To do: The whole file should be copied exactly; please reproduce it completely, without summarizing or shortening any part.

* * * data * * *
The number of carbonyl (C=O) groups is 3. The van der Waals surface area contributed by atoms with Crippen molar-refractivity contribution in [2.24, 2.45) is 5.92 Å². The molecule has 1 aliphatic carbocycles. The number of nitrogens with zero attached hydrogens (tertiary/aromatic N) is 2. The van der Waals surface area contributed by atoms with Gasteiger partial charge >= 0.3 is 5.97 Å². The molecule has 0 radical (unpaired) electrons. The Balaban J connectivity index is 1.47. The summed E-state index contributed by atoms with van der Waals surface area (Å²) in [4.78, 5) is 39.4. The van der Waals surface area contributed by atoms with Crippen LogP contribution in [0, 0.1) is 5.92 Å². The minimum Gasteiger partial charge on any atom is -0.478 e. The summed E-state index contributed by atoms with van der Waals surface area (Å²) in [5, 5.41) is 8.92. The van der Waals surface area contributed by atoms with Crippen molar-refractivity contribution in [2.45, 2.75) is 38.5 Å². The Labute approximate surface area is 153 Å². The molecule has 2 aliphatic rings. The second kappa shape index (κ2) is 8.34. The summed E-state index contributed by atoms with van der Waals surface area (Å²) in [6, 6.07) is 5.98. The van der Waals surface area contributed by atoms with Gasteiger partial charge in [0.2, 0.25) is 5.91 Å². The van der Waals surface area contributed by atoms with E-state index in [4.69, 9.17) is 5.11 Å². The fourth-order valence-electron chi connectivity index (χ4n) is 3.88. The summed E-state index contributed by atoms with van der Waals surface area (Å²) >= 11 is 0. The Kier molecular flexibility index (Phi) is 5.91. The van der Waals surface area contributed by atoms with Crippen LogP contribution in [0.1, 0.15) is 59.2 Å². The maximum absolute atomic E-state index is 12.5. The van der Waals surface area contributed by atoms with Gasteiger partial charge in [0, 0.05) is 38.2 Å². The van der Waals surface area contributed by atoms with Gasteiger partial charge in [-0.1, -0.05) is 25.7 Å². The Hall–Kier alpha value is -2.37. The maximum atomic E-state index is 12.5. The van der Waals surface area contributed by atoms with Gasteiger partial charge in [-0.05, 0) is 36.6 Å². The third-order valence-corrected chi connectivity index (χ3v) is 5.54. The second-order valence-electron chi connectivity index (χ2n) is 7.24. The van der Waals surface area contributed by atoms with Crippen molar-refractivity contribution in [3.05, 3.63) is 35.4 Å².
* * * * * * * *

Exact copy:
The number of carbonyl (C=O) groups is 3. The van der Waals surface area contributed by atoms with Crippen molar-refractivity contribution in [2.24, 2.45) is 5.92 Å². The molecule has 1 aliphatic carbocycles. The number of nitrogens with zero attached hydrogens (tertiary/aromatic N) is 2. The van der Waals surface area contributed by atoms with Gasteiger partial charge >= 0.3 is 5.97 Å². The molecule has 0 radical (unpaired) electrons. The Balaban J connectivity index is 1.47. The summed E-state index contributed by atoms with van der Waals surface area (Å²) in [4.78, 5) is 39.4. The van der Waals surface area contributed by atoms with Crippen LogP contribution in [0, 0.1) is 5.92 Å². The minimum Gasteiger partial charge on any atom is -0.478 e. The summed E-state index contributed by atoms with van der Waals surface area (Å²) in [5, 5.41) is 8.92. The van der Waals surface area contributed by atoms with Crippen molar-refractivity contribution in [2.45, 2.75) is 38.5 Å². The Labute approximate surface area is 153 Å². The molecule has 2 aliphatic rings. The second kappa shape index (κ2) is 8.34. The summed E-state index contributed by atoms with van der Waals surface area (Å²) in [6, 6.07) is 5.98. The van der Waals surface area contributed by atoms with Gasteiger partial charge in [0.2, 0.25) is 5.91 Å². The van der Waals surface area contributed by atoms with E-state index in [4.69, 9.17) is 5.11 Å². The fourth-order valence-electron chi connectivity index (χ4n) is 3.88. The summed E-state index contributed by atoms with van der Waals surface area (Å²) >= 11 is 0. The Kier molecular flexibility index (Phi) is 5.91. The van der Waals surface area contributed by atoms with Crippen LogP contribution in [0.1, 0.15) is 59.2 Å². The maximum absolute atomic E-state index is 12.5. The van der Waals surface area contributed by atoms with Gasteiger partial charge in [0, 0.05) is 38.2 Å². The van der Waals surface area contributed by atoms with Gasteiger partial charge in [-0.1, -0.05) is 25.7 Å². The Hall–Kier alpha value is -2.37. The maximum atomic E-state index is 12.5. The van der Waals surface area contributed by atoms with Gasteiger partial charge in [-0.05, 0) is 36.6 Å². The third-order valence-corrected chi connectivity index (χ3v) is 5.54. The second-order valence-electron chi connectivity index (χ2n) is 7.24. The van der Waals surface area contributed by atoms with Crippen molar-refractivity contribution in [3.05, 3.63) is 35.4 Å².